My View:
Some great analogies and references to mythology surrounding women, women as nurturers, women in nature, as creators, healers, women and giving birth etc mashed up with a little bit of mystery and spiritualism. This book is quite an interesting read but not quite the full on mystery I was expecting. More a book about self-awareness, self-discovery, blame, grief and coming to terms with the circle of life.
Some beautifully written passages and reflections on life/death and birth/re birth.

There is a very feminist tone to this narrative – women as supporters, healers and nurturers reclaiming the medicalization by men of women’s bodies, in particularly the process of birthing.

An interesting read.

Post Script- The Light On The Water – Olga Lorenzo

Evocative, intense, emotional and at times painful to read. This novel pierces the heart; brilliant.

The Light on the Water

The Light On the Water
Olga Lorenzo
Allen & Unwin
ISBN: 9781925266542

Description:
A little girl disappears in the wilderness. Two years later her mother is arrested for her murder. A provocative and unflinching literary novel of love, guilt and grief set against the wilderness of the Australian coast.

Anne Forster, recently divorced and trying to find her feet, takes her daughter Aida on an overnight bushwalk in the moody wilderness of Wilson’s Promontory. Aida, who is six and autistic, disappears; Anne returns from the walk alone. Some of the emergency trackers searching for Aida already doubt Anne’s story.

Nearly two years later and still tormented by remorse and grief, Anne is charged with her daughter’s murder. Witnesses have come forward, offering evidence which points to her guilt. She is stalked by the media and shunned by friends, former colleagues and neighbours.

On bail and awaiting trial, Anne works to reconstruct her last hours with Aida. She remembers the sun high in the sky, the bush noisy with insects, and her own anxiety, seemingly as oppressive as the heat haze.

A superbly written and conceived literary work about the best and the worst aspects of family life, this story asks difficult questions about society, the media, and our rush to judgment. This is a thoughtful, provocative and unflinching novel in the tradition of Helen Garner, Joan London and Charlotte Wood, from a respected writer and renowned teacher of writing.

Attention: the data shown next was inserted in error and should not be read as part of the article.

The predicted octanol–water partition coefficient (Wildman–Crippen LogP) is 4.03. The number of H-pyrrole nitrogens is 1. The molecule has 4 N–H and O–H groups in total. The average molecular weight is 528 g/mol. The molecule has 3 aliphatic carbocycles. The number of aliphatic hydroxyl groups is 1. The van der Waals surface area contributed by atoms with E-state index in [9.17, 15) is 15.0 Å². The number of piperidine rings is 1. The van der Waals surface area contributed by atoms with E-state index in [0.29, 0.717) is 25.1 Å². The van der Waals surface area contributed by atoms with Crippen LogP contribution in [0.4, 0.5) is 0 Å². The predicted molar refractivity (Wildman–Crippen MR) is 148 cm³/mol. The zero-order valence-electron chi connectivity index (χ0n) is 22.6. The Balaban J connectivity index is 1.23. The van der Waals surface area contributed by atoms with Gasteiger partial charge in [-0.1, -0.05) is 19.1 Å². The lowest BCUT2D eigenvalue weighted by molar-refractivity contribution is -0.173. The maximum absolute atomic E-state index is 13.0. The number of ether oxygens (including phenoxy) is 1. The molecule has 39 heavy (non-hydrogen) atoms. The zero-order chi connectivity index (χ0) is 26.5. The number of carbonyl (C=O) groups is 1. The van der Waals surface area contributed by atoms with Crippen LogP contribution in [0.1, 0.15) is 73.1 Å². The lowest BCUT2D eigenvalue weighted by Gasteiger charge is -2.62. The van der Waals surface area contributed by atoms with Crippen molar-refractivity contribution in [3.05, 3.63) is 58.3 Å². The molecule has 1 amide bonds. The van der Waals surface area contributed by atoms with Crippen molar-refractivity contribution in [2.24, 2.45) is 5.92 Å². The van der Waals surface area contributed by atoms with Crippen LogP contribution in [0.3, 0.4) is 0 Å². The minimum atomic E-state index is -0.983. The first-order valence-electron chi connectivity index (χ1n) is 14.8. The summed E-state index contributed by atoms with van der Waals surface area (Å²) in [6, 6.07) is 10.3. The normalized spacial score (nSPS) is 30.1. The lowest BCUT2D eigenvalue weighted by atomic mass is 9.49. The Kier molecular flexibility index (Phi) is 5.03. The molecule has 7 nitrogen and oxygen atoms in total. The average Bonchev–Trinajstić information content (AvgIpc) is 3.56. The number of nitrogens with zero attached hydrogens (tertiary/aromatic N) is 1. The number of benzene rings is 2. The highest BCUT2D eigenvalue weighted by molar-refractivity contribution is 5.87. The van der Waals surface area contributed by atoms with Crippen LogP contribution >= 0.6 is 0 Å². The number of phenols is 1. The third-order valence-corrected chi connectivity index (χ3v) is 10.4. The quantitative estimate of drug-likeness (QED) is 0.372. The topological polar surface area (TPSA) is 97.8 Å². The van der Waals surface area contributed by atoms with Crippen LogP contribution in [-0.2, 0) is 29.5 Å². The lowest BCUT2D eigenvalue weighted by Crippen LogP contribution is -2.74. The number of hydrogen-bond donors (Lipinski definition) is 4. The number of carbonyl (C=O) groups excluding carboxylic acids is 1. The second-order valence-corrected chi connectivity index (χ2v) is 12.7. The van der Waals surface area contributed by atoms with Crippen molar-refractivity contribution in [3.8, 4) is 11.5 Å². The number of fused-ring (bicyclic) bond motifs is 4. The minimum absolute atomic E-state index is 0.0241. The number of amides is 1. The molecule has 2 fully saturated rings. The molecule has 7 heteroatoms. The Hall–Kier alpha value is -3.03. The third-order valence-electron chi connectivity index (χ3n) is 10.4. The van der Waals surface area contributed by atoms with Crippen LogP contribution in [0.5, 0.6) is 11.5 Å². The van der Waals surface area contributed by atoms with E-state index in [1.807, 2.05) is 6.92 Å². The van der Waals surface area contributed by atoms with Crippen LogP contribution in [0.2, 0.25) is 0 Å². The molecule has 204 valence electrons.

My View:
Evocative, intense, emotional and at times painful to read. This novel pierces the heart; brilliant.

At first I could hardly bear to continue reading, the pain that Anne feels and the pressure she faces is almost too much to bear. These are powerful pages, tension is high, my empathy freely given. Anne’s story is just so so sad. We can feel her love for her children and the pressure that mothers face when in the public eye, always judged – judged by appearance, behaviour, attitudes, judged by the behaviours of our children, deemed responsible for the behaviours of our children. So much pressure. The media then adds its own high dose of judgment. Too often we forget to ask – what is the point of this article, whose opinion is this and what are they trying to achieve; once words have been printed, read or spoken, they cannot be taken back.

Family and relationships are reflected upon. Motherhood is exposed – the good and the bad. This narrative is not afraid to ask the difficult questions about relationships; to probe and prick our collective and individual consciousness. Family violence is aired, almost normalised – are you upset by this – I hope so, I think that is the authors intent and to show that cycles don’t have to be repeated.

Power/powerlessness is also a theme of this narrative. Institutionalized power, in our courts, policing, schools, legal system, prisons, detention centres; the power imbalance and the dehumanising ways we treat people involved in such systems is shocking as are the judgements we are passively making within these systems. It seems like everyone is considered guilty, of… something, anything, before an individual has even had a fair hearing. Social media and online bullying reflects this attitude; so much anger, so much entitlement to anger is a worrying thing. We are all too quick to judge, to make assumptions, what ever happened to the presumption of innocence until proven guilty? Trial by media, all forms of media, is bought into question here.

This narrative explores so much of the ugly side of society but is not without some redemptive features/characters. Sandra gives us all hope. Sandra is open, loving and accepting. We need more Sandra’s. We need more friends like Linda to support us.

A wonderful exploration of grief, blame, judgements, the meaning of motherhood, of family, identity, marriage, responsibility, relationships, power and survival and love. Such power in the written words – your heart will be pierced by their thorns.